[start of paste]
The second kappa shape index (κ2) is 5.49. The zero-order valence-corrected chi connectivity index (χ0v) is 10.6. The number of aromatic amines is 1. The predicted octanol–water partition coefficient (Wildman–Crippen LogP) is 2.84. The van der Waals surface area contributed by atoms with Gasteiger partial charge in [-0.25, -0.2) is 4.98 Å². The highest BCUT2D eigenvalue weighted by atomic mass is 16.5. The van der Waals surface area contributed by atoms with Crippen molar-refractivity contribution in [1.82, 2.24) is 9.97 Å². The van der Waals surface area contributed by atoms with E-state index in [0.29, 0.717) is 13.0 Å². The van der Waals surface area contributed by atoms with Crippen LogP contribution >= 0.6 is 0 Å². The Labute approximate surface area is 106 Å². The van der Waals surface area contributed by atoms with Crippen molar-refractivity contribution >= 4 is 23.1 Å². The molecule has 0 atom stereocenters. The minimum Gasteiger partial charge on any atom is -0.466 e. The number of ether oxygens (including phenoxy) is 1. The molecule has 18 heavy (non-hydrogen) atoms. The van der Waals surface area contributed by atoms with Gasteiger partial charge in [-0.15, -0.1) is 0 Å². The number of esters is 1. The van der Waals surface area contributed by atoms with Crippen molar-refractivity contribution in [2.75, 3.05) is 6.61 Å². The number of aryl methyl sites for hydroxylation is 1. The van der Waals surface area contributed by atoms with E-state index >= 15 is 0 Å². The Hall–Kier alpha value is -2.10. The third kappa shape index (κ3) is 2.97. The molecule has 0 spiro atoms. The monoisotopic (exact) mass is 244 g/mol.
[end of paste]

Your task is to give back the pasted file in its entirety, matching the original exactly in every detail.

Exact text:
The second kappa shape index (κ2) is 5.49. The zero-order valence-corrected chi connectivity index (χ0v) is 10.6. The number of aromatic amines is 1. The predicted octanol–water partition coefficient (Wildman–Crippen LogP) is 2.84. The van der Waals surface area contributed by atoms with Gasteiger partial charge in [-0.25, -0.2) is 4.98 Å². The highest BCUT2D eigenvalue weighted by atomic mass is 16.5. The van der Waals surface area contributed by atoms with Crippen molar-refractivity contribution in [1.82, 2.24) is 9.97 Å². The van der Waals surface area contributed by atoms with E-state index in [0.29, 0.717) is 13.0 Å². The van der Waals surface area contributed by atoms with Crippen LogP contribution >= 0.6 is 0 Å². The Labute approximate surface area is 106 Å². The van der Waals surface area contributed by atoms with Crippen molar-refractivity contribution >= 4 is 23.1 Å². The molecule has 0 atom stereocenters. The minimum Gasteiger partial charge on any atom is -0.466 e. The number of ether oxygens (including phenoxy) is 1. The molecule has 18 heavy (non-hydrogen) atoms. The van der Waals surface area contributed by atoms with Gasteiger partial charge in [-0.15, -0.1) is 0 Å². The number of esters is 1. The van der Waals surface area contributed by atoms with Crippen molar-refractivity contribution in [2.75, 3.05) is 6.61 Å². The number of aryl methyl sites for hydroxylation is 1. The van der Waals surface area contributed by atoms with E-state index >= 15 is 0 Å². The Hall–Kier alpha value is -2.10. The third kappa shape index (κ3) is 2.97. The molecule has 0 spiro atoms. The monoisotopic (exact) mass is 244 g/mol.